It’s the most wonderful time of the year, right?
Let’s be honest with each other and just admit that for many of us, the answer is most definitely “no.” After all, who really is looking forward to sitting down for a meal on Christmas Day (and possibly even Boxing Day, New Year’s, et cetera) with misogynist Uncle Joe or ridiculously conservative Aunt Sally, or grandparents who incessantly ask if you’ve “met any boys recently,” and act mortified when you explain you’re busy focusing on other areas of your life or (perhaps more scandalous to them) that you don’t really like boys?
But there are ways to not lose the plot and still have a holly, jolly holiday season, explains Kyle MacDonald, a New Zealand Herald mental health columnist, co-host of the Nutters Club on NewstalkZB, and an Auckland-based practicing psychologist.
“Often if people have radically different view we find offensive, that can make things quite reactive,” he explains. Add the fact we often censor ourselves less around family and the availability of alcohol, and MacDonald says that can make conflict more likely.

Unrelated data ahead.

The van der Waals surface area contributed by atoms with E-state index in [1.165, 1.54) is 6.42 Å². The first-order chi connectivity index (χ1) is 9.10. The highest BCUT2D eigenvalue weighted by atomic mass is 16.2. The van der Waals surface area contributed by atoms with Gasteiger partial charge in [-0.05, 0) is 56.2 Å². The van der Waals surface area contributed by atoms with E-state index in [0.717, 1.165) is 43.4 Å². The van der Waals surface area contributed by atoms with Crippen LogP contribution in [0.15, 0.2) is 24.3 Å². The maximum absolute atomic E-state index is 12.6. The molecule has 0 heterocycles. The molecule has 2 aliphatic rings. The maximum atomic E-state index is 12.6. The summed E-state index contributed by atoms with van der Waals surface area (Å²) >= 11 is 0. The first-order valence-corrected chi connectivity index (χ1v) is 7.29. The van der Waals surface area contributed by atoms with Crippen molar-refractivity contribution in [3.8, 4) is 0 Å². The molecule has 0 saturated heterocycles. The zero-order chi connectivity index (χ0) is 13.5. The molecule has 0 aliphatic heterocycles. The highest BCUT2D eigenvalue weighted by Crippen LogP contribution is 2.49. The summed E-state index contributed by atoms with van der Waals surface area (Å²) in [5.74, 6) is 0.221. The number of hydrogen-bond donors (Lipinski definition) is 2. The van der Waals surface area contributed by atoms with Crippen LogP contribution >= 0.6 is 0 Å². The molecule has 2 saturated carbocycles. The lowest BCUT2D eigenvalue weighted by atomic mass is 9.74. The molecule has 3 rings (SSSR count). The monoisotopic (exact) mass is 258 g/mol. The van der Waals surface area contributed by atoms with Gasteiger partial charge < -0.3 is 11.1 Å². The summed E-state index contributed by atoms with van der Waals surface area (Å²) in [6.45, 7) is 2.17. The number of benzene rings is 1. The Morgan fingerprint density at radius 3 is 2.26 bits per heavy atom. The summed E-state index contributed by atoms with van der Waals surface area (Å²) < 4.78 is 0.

But there are some things we can do to avoid conflict, he says. Sometimes, he explains, it can be as simple as deciding you don’t need to spend a whole day with certain family members. “Sometimes it can be thinking, ‘is it necessary to do what you’ve always done before?’”
Another idea, MacDonald says, is to do some mental preparation by thinking about what might be discussed and how you can deal with it before meeting with family with views you know to be offensive or that are very different from your own. “It’s sort of preparing yourself,” he explains.
But despite our best efforts, we might still find ourselves arguing with Trump-supporting cousins about (the totally reasonable) reasons women should be equal to cis men and why women should be able to make their own choices about their own bodies. “It’s recognising that situation and saying to ourselves, ‘how do we want to respond?’” explains MacDonald. The important thing, he says, is to not respond from a position of anger. Sometimes that means realising that the end-of-year holidays may not be the best time to try and change a person’s views, he says, and understanding that it’s perfectly acceptable to take a moment to compose ourselves before we respond. “It’s about not being reactive and being really clear about what we think and feel.”
Using “I” statements, such as “I don’t agree with what you’re saying” or “I don’t think men should be telling women what they can and can’t do with their bodies” can sometimes work, MacDonald explains. But sometimes, he says, it may be a good idea to simply get up, leave the conversation, and take a break.
The holidays mean a lot of things – and a chance to catch up with family we might not have seen all year (or longer) is a big part of that for many of us. With these tips, our days can (hopefully) be merry and bright. Or, at the very least, allow us to end the year and begin 2017 with our sanity still intact.